Natural gas distributed at home has a lower concentration of various chemicals associated with cancer, a new study has found. Researchers have also found an odd amount of odor – a substance that gives natural gas its characteristic “rotten egg” odor – which can increase the risk of undetected small leaks.
The study, published in the Journal of Environmental Science and Technology, adds to a growing body of research that links the distribution and use of natural gas to harmful consequences for public health and the climate.
Most previous studies have documented oil and gas extraction where pollutants are present, but “there have been fewer studies as you work your way down the supply chain,” said study lead author Drew Michanovic, “where we actually use our homes.”
For more than 16 months, researchers have collected 234 samples of unfinished natural gas from 69 homes in the Boston metropolitan area that received natural gas from three suppliers. They found 21 “air toxins” – including benzene, which was detected in 95 percent of the samples – an environmental protection agency classification of known or suspected hazardous pollutants known to cause cancer, birth defects or adverse environmental effects.
According to the Centers for Disease Control and Prevention, short-term exposure, especially to high doses of benzene, can cause drowsiness, dizziness, headaches, and eye and skin irritation. Long-term exposure can increase the risk of certain cancers, such as blood disorders and leukemia.
The highly combustible chemical is colorless or light yellow, and is found in products made from coal and oil, including plastics, resins, and nylon fibers, as well as some types of rubber, paints, and pesticides. It is available in regular vehicle exhaust, tobacco smoke and gasoline.
The researchers found that the concentration of benzene in natural gas samples was “much lower than the amount of gasoline.” Michanovic said during a conference call with reporters on Friday. Nevertheless, he said, the search is of concern because “natural gas is widely used in society and in our interior spaces.”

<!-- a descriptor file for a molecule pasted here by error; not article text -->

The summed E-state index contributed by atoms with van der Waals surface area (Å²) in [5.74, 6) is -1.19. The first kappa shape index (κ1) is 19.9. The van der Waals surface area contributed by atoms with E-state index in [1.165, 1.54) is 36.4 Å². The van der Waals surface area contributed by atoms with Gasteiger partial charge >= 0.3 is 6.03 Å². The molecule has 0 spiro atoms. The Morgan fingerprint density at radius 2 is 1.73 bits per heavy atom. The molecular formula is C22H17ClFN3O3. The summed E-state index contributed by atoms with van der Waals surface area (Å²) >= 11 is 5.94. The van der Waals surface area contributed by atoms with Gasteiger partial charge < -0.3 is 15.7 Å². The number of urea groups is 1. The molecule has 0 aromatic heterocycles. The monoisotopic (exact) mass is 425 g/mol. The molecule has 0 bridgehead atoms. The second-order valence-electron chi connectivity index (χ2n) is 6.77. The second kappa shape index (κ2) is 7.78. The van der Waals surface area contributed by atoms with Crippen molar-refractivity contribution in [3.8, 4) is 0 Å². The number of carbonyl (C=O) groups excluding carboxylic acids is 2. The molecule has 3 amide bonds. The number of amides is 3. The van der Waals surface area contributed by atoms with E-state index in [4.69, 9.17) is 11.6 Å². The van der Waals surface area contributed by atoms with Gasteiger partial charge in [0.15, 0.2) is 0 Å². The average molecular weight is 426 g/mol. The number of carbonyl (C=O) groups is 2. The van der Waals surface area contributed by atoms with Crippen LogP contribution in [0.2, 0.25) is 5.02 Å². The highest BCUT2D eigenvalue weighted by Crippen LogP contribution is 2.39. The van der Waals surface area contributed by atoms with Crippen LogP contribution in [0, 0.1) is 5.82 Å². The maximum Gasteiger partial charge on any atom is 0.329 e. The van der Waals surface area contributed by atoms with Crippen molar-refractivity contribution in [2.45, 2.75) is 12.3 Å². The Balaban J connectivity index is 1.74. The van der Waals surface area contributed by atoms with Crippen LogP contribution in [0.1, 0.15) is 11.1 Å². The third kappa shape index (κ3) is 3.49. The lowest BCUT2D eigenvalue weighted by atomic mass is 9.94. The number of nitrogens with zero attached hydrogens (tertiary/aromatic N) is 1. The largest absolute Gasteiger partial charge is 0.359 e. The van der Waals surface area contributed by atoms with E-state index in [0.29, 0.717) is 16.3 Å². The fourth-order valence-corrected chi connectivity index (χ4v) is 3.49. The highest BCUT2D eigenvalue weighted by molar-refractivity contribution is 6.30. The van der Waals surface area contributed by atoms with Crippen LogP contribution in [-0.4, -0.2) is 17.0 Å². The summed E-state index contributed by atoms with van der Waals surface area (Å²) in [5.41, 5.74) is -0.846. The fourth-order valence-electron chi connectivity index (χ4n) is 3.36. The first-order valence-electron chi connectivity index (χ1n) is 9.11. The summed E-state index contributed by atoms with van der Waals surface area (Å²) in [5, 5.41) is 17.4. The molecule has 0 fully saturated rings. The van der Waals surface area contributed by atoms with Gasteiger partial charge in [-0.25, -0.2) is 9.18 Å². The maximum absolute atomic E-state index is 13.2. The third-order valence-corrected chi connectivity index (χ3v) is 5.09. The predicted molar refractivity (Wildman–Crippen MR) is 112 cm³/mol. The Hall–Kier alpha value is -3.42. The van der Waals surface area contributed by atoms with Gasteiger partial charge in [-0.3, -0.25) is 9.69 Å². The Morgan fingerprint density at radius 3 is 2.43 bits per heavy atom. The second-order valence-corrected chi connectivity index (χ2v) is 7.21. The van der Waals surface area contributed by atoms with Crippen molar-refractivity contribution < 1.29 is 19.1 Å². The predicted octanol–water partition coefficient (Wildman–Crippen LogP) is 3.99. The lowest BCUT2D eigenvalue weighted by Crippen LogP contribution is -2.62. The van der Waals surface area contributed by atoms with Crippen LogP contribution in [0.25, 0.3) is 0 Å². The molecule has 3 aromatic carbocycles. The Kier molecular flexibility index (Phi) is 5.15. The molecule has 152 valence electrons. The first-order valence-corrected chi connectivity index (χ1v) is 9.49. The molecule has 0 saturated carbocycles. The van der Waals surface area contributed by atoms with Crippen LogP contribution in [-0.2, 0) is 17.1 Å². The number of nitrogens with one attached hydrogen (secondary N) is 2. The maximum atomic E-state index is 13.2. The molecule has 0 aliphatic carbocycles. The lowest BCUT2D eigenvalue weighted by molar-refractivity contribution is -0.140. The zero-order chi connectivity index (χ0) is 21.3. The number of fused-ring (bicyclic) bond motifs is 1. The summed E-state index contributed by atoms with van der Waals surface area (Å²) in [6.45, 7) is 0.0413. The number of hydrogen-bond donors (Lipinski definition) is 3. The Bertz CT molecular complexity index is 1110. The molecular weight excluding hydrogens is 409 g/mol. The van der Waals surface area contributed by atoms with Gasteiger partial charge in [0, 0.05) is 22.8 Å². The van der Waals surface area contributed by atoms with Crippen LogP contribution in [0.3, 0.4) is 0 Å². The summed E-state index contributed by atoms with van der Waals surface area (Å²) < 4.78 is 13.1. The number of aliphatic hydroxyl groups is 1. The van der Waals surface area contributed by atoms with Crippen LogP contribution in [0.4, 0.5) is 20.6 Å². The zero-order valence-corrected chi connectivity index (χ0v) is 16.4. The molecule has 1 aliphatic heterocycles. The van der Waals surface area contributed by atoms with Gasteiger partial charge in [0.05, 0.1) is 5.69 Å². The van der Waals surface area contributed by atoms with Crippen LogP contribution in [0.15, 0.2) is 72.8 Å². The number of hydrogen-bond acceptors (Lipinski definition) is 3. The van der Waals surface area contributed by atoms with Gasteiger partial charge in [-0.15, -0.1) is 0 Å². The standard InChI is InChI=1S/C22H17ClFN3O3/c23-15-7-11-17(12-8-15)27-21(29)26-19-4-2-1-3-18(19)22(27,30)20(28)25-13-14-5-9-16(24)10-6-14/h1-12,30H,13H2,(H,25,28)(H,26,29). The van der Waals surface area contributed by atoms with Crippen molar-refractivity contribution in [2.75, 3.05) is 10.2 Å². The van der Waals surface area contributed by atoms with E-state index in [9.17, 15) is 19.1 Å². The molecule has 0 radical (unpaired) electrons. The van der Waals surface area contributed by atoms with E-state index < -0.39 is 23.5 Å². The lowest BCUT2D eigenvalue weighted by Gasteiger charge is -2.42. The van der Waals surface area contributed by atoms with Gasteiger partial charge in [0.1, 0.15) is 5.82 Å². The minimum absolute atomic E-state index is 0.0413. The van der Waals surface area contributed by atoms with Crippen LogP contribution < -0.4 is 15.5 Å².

According to the EPA, Americans spend more than 90 percent of their time indoors, where the concentration of some pollutants can be two to five times higher than the concentration outside.
Benzene is a carcinogen, and as exposure is added over time, some experts suggest that there is no safe level of exposure.
The researchers said the goal of their study was to identify the presence and concentration of specific hazards and that more research was needed to understand health risks.
“The biggest source of benzene in most people’s lives is cars and gasoline from smoking,” said Rob Jackson, an earth scientist at Stanford University. “On the other hand, there’s too much unnecessary benzene in your home.”
Imperfect natural gas contains an odd amount of odor or a substance that gives off a noticeable odor, the researchers said. Methane, the main component of natural gas, is odorless, so odors are added regularly to help detect leaks.
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“If there is less odor in the natural gas flow, they are more likely to have a larger leak without the odor,” Dr. Michanovic said in a call on Friday.
When released into the atmosphere, methane is a particularly powerful greenhouse gas. It could heat the planet more than 80 times the same amount of carbon dioxide over a 20-year period. Oil and gas companies have been on fire in recent years for the release of large-scale, invisible methane.
Across the country, a growing number of cities are trying to cut off natural-gas connections to homes and businesses in favor of electric alternatives, mostly citing the effects of continuing to burn fossil fuels.
Curtis Nordgaard, a pediatrician and co-author of the study, said the new study suggested that natural gas leaks contain not only methane, but also toxic substances in the air that could be harmful to public health. “We want to reconsider these leaks as not just a climate issue, but a health issue,” he said.
Dr. Nordgaard is a senior scientist at PSE Healthy Energy, a nonprofit research institute that focuses on climate impacts on public health and energy production, such as Dr. Michanovic.
With this study, the researchers said they hoped to fill a gap in gas availability data availability and transparency. Pipeline operators and gas suppliers in the United States typically inspect gas composition, in line with the recommendations of the North American Energy Standards Board, an industry body that sets standards for the natural gas and electricity markets.
However, gas composition tests typically measure the 16 most abundant components of natural gas. This list does not include some of the ingredients identified by researchers, such as benzene.